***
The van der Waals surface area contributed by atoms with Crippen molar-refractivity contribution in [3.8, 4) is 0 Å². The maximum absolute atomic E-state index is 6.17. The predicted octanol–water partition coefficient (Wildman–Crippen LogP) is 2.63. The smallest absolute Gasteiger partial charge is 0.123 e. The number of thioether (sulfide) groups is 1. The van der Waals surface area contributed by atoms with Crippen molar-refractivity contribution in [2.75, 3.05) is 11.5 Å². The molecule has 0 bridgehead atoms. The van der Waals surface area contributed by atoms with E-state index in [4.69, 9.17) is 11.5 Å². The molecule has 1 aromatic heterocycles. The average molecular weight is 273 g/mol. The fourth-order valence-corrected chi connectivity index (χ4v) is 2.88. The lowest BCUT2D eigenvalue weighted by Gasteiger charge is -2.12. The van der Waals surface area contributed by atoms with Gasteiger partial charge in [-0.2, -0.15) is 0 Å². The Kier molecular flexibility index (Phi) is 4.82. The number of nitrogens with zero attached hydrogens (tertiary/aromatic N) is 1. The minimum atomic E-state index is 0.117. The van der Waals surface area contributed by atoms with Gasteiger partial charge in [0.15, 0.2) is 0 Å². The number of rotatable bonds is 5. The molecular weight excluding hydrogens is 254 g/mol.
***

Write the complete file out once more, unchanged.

The van der Waals surface area contributed by atoms with Crippen molar-refractivity contribution in [3.8, 4) is 0 Å². The maximum absolute atomic E-state index is 6.17. The predicted octanol–water partition coefficient (Wildman–Crippen LogP) is 2.63. The smallest absolute Gasteiger partial charge is 0.123 e. The number of thioether (sulfide) groups is 1. The van der Waals surface area contributed by atoms with Crippen molar-refractivity contribution in [2.75, 3.05) is 11.5 Å². The molecule has 0 bridgehead atoms. The van der Waals surface area contributed by atoms with E-state index in [4.69, 9.17) is 11.5 Å². The molecule has 1 aromatic heterocycles. The average molecular weight is 273 g/mol. The fourth-order valence-corrected chi connectivity index (χ4v) is 2.88. The lowest BCUT2D eigenvalue weighted by Gasteiger charge is -2.12. The van der Waals surface area contributed by atoms with Gasteiger partial charge in [-0.2, -0.15) is 0 Å². The Kier molecular flexibility index (Phi) is 4.82. The number of nitrogens with zero attached hydrogens (tertiary/aromatic N) is 1. The minimum atomic E-state index is 0.117. The van der Waals surface area contributed by atoms with Gasteiger partial charge in [0.15, 0.2) is 0 Å². The number of rotatable bonds is 5. The molecular weight excluding hydrogens is 254 g/mol.